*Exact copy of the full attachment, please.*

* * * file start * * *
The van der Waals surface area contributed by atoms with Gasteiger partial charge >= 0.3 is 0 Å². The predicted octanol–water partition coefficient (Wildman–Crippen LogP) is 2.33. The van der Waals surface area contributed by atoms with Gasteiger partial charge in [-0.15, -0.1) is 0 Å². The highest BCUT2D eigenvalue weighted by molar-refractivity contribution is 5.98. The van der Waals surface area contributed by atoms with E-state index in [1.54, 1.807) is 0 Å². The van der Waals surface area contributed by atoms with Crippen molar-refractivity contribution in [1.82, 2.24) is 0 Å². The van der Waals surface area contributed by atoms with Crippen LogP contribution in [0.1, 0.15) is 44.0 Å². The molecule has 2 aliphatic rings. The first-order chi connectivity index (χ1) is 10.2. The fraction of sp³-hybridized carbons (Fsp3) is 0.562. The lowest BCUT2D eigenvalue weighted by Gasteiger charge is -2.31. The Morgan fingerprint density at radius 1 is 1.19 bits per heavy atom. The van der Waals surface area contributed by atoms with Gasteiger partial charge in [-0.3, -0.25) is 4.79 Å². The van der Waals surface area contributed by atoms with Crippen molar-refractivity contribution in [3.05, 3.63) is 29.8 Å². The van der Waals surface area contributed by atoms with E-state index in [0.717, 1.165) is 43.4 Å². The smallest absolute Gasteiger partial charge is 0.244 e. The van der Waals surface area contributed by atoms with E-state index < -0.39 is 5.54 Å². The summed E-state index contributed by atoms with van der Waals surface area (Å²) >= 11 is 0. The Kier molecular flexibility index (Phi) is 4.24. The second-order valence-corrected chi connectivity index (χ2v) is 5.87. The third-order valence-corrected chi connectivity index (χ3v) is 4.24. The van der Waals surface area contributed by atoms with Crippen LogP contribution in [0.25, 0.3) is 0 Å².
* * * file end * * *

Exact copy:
The van der Waals surface area contributed by atoms with Gasteiger partial charge >= 0.3 is 0 Å². The predicted octanol–water partition coefficient (Wildman–Crippen LogP) is 2.33. The van der Waals surface area contributed by atoms with Gasteiger partial charge in [-0.15, -0.1) is 0 Å². The highest BCUT2D eigenvalue weighted by molar-refractivity contribution is 5.98. The van der Waals surface area contributed by atoms with E-state index in [1.54, 1.807) is 0 Å². The van der Waals surface area contributed by atoms with Crippen molar-refractivity contribution in [1.82, 2.24) is 0 Å². The van der Waals surface area contributed by atoms with Crippen LogP contribution in [0.1, 0.15) is 44.0 Å². The molecule has 2 aliphatic rings. The first-order chi connectivity index (χ1) is 10.2. The fraction of sp³-hybridized carbons (Fsp3) is 0.562. The lowest BCUT2D eigenvalue weighted by Gasteiger charge is -2.31. The Morgan fingerprint density at radius 1 is 1.19 bits per heavy atom. The van der Waals surface area contributed by atoms with Gasteiger partial charge in [-0.3, -0.25) is 4.79 Å². The van der Waals surface area contributed by atoms with Crippen molar-refractivity contribution in [3.05, 3.63) is 29.8 Å². The van der Waals surface area contributed by atoms with E-state index in [0.717, 1.165) is 43.4 Å². The smallest absolute Gasteiger partial charge is 0.244 e. The van der Waals surface area contributed by atoms with E-state index < -0.39 is 5.54 Å². The summed E-state index contributed by atoms with van der Waals surface area (Å²) >= 11 is 0. The Kier molecular flexibility index (Phi) is 4.24. The second-order valence-corrected chi connectivity index (χ2v) is 5.87. The third-order valence-corrected chi connectivity index (χ3v) is 4.24. The van der Waals surface area contributed by atoms with Crippen LogP contribution in [0.25, 0.3) is 0 Å².